After the John Tavares deal was officially announced in Toronto on July 1, many were quick to celebrate a true Ontario-born superstar finally deciding to return home to play for the Leafs. In fact, early Stanley Cup odds out of Vegas put Toronto as the league favourites to take home the championship trophy for the first time in over 50 years.
Tavares is the most exciting free agent forward to hit the open market in the salary cap era. In the prime of his career at age 27, the five-time All-Star comes to Toronto having scored 84 points last season, 15 more than any current Maple Leaf.
But predictably, detractors were quick the point out the Leafs had done little to improve their defence, other than allowing the oft-criticized Roman Polak to sign with the Dallas Stars. It was, by and large, very similar to the group who often struggled to keep shots away from their team’s net, and were largely outclassed in the team’s first-round exit against the Boston Bruins.
It’s in their best interest to look for an upgrade, but it’s not a dagger to their hopes if things remain the same.
Here’s three reasons why the Leafs can be one of the league’s best teams, even without a top-class defensive unit.
The clearest example of an inspiration for the Leafs would be the 2016-17 Pittsburgh Penguins, who featured their own Ron Hainsey on the team’s top pairing throughout the playoff run.
The Penguins, like last year’s Leafs, also finished with the fourth-most shots on goal allowed. Of course, it didn’t hurt having two legitimate superstar centres in Evgeni Malkin and Sidney Crosby, who made up for the absence of Kris Letang, scoring 28 and 27 playoff points, respectively.
Seeing as the Leafs can complement Tavares with Auston Matthews, William Nylander, Mitch Marner, and Nazem Kadri, who all topped the 55-point plateau last season, it’s fair to say that it’s not out of the question they could conceivably “do a Pittsburgh”.
While the personnel may not jump out of the page at you, the Leafs as a whole ended up coming out okay with their patchwork defence this past season. Toronto’s goal differential of +45 ranked fifth in the league, while their 232 goals against was the 11th-lowest.
It’ll take another big year from Frederik Andersen and whoever of Calvin Pickard, Curtis McElhinney, or Garret Sparks ends up taking the backup goalie job.
Of course, the easiest way for the Leafs to win games would be to simply overpower their opponents offensively. If the Leafs are able to utilize their offence in a way that adds to their 277 goals from last season (which finished second behind just Tampa Bay), a few defensive mistakes a game won’t necessarily be the end of the world.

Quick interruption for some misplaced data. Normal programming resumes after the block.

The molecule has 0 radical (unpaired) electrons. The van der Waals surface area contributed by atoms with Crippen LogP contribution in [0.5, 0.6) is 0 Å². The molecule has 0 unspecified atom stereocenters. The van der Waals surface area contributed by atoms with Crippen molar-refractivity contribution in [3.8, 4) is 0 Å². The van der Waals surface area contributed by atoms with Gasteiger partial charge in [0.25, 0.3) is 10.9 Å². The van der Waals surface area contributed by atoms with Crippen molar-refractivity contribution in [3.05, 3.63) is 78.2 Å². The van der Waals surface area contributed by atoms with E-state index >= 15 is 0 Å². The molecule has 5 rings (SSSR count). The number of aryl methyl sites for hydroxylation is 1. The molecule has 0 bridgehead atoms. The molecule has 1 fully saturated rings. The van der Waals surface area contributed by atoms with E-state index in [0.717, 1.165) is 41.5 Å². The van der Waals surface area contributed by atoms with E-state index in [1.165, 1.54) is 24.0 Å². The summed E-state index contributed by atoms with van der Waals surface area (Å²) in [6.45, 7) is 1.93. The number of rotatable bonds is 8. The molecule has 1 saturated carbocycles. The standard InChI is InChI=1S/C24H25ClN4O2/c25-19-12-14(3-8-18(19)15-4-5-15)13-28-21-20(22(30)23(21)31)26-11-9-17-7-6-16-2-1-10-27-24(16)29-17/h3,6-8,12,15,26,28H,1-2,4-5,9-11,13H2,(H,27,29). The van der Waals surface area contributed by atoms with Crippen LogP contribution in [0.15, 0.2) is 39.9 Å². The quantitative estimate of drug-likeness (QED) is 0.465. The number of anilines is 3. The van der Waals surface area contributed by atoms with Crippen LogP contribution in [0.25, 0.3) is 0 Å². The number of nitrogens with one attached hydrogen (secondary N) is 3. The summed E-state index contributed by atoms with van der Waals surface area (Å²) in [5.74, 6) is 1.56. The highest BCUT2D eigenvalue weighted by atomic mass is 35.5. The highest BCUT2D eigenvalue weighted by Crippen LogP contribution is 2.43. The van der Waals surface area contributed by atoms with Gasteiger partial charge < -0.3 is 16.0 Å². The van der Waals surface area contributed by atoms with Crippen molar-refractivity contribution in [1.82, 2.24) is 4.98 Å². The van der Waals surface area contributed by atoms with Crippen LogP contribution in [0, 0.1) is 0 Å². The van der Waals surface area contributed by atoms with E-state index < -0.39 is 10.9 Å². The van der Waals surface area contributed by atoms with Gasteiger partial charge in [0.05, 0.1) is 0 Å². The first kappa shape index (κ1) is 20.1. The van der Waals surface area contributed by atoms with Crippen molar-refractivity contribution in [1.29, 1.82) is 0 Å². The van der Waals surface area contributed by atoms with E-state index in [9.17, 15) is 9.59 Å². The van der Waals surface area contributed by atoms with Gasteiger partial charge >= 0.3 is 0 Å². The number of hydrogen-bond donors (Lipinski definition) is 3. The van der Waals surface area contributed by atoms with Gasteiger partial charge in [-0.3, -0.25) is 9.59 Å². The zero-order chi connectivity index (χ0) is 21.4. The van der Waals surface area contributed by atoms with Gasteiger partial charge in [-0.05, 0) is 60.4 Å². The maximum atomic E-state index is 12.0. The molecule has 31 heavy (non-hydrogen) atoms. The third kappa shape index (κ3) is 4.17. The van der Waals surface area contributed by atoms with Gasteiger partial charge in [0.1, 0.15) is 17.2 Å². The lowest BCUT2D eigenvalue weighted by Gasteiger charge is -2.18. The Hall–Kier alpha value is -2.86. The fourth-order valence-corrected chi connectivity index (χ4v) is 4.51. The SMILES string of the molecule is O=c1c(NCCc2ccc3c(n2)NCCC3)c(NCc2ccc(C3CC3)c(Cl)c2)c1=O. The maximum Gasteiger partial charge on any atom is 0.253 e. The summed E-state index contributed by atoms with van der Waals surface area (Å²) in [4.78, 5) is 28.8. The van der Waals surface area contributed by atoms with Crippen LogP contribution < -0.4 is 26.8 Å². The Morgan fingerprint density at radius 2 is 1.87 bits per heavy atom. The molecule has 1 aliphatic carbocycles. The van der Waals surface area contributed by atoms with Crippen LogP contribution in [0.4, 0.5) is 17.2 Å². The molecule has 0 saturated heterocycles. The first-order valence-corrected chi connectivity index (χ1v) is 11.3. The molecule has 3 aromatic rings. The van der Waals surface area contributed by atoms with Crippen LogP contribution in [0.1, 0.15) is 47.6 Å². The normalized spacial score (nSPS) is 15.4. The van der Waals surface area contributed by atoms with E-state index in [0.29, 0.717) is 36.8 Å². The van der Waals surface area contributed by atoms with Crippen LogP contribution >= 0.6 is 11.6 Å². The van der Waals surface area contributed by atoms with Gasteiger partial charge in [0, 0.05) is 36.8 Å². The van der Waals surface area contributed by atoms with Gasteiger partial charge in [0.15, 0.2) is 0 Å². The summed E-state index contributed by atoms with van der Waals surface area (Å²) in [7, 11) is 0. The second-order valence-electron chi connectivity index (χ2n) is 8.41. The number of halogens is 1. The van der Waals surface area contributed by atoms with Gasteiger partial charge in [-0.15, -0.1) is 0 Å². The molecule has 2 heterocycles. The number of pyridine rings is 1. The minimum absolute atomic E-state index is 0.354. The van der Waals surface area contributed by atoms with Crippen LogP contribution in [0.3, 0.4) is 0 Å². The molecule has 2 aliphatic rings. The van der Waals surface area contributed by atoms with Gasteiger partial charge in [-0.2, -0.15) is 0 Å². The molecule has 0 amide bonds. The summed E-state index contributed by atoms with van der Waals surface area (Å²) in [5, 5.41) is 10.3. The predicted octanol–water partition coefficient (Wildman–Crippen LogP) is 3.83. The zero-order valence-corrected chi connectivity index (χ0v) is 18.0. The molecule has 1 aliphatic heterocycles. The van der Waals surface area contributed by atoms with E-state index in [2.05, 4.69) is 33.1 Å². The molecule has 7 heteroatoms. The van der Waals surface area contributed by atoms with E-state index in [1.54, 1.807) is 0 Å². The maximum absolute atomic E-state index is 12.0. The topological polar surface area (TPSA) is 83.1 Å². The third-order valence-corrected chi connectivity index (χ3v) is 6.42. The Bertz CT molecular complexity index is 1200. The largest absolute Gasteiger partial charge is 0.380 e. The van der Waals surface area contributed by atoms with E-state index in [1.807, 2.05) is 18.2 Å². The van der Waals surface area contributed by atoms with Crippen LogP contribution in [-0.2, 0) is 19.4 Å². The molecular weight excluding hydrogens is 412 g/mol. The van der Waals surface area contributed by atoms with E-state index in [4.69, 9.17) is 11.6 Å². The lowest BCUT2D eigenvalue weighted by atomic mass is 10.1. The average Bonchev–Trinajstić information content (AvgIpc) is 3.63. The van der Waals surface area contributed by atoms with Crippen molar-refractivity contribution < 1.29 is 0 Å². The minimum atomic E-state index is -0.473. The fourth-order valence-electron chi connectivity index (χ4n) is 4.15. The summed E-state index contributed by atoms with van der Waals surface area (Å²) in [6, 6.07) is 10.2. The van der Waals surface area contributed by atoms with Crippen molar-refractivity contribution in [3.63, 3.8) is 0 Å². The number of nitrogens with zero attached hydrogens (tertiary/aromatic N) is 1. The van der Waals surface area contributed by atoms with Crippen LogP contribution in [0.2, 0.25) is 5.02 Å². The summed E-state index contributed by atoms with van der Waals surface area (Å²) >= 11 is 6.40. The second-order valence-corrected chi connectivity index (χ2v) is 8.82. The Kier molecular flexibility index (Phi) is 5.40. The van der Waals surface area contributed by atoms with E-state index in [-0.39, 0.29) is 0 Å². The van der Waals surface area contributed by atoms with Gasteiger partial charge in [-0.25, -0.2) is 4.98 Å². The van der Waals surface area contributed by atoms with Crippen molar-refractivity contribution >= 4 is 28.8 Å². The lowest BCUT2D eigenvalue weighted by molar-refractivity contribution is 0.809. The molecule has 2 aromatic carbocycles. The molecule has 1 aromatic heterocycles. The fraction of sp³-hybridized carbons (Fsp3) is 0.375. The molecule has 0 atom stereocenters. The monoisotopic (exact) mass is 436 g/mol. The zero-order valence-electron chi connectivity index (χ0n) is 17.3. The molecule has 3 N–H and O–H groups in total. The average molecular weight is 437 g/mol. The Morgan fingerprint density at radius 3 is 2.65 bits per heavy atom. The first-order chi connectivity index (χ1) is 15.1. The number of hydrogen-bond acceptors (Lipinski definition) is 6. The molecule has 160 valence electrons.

The Leafs of this past season finished with the same exact record as the Washington Capitals, who went on to… win the Stanley Cup. Toronto actually scored 18 more goals and allowed seven fewer than Washington, so it’s not out of the question they’d be able to manage a deep playoff run.
Lastly, the Leafs still have a fair amount of uncertainties within their own d-corps. Travis Dermott heads into his first full NHL season after impressing, and while it looks like Morgan Rielly, Nikita Zaitsev, Ron Hainsey, Connor Carrick, and Jake Gardiner will make up the rest of the six-man unit, there’s still questions to be asked.
Jake Gardiner remains with just one year under his contract, with the possibility of being an unrestricted free agent down the line. With money needing to be handed out to the Leafs’ young stars, there’s a chance he could be dealt, or simply not re-signed following this season. But he makes the team better when he’s in the lineup than when he’s out of it, evidenced by a career high 52 points this past season.
After the NHL regulars, the unknown potential of the Leafs’ prospects continue. While he might not be quite ready yet, there’s a chance 2017 first-round pick Timothy Liljegren finds his way to the NHL roster by the end of the season. Andreas Borgman played over 50 games with the Leafs last season, while Justin Holl scored twice in two fill-in games midway through last season.
While it seems unlikely the Leafs are going to make a trade splash for a defenceman before the season gets underway, there’s also the possibility of a trade deadline acquisition. The team still has cap flexibility to acquire most deals, and as long as that upgrade comes before playoff time, the Leafs can float along just fine with the group they’ve got now.